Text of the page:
To learn more about Asperger’s History and other Characteristics visit full article here.


ThoughtCo describes Asperger’s Syndrome by:


> Areas of High Interest and High Ability

The hyper-focus or perseveration on specific top is typical of students diagnosed with Asperger’s Syndrome. Children may exhibit exceptional ability in language or math and may have areas of extraordinary ability.


This hyperfocus or perseveration may actually be the result of Obsessive Compulsive Disorder (OCD) which is not uncommon in children with Asperger’s disorder. Physicians often can use appropriate medication to help manage the obsessive behavior and help students re-focus on a broader range of information and interests.


> Social Deficits

One of truly human skills that children on the spectrum seem to lack is “joint attention,” the ability to join with other humans in attending to what they find important. Another deficit is in the area of “theory of mind,” the innate ability that most human organisms have to project their own emotional and intellectual processes onto other human beings.   Children with Asperger’s syndrome often long to develop relationships, especially with peers. Since most children with Asperger’s Syndrome are boys, they are especially interested in how to relate to the opposite sex.  They lack emotional literacy and need explicit instruction in how to recognize and manage different emotional states. “Use your words” is often the mantra with students with Asperger’s Syndrome, and often the challenge is teaching them the skills they need to express their wants and needs.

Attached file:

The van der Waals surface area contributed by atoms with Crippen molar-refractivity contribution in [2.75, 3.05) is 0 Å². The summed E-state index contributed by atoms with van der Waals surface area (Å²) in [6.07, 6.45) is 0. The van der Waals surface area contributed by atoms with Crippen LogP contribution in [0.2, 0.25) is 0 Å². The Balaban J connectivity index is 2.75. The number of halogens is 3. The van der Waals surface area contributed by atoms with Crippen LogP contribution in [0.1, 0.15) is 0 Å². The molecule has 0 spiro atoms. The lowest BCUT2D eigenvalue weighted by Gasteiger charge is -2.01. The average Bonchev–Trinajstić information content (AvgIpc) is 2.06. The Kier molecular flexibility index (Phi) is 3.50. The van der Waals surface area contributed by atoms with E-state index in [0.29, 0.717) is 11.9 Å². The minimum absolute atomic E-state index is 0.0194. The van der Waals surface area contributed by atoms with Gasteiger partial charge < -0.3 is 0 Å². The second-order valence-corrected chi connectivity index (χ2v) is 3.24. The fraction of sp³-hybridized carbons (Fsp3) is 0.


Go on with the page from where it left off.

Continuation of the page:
> Executive Function Deficits

Children with Asperger’s Syndrome often have weak “Executive Function.” Executive function is the cognitive ability to visualize and plan ahead. It includes the short term ability to understand the steps needed to complete a task.


> Gross and Fine Motor Skills

Students with Asperger’s Syndrome often have poor balance and poor gross motor skills.  These same students may also have poor fine motor skills and may dislike using pencils and scissors.


> Academic Deficits

Students with Asperger’s syndromes often have areas of great strength and areas of academic weakness.


  • English/Language Arts: Often students with strong language may struggle to develop the skills that they need to do well in English and Language Arts. Often they have strong vocabularies, especially when they have strong interests that they have read about.


  • Math: Children with strong language or reading skills may have poor math skills or vice versa.


Do you have students diagnosed with Asperger’s Syndrome? This article released by researchautism is for you!


Life Journey Through Autism: An Educator’s Guide to Asperger Syndrome


In the article, you will have an in-depth understanding of Asperger’s Syndrome, the six-step plan, and  IEP and transition planning.




We are not affiliated with any of these bloggers or organizations.  But we believe that they shared valuable articles about Asperger’s Syndrome.  We thought that this might help you succeed in understanding more and teaching your students with Asperger’s syndrome.  Because like Benjamin, we have high hopes that one day children with Asperger’s syndrome will not feel like a castaway or feel out of place in this world we live-in.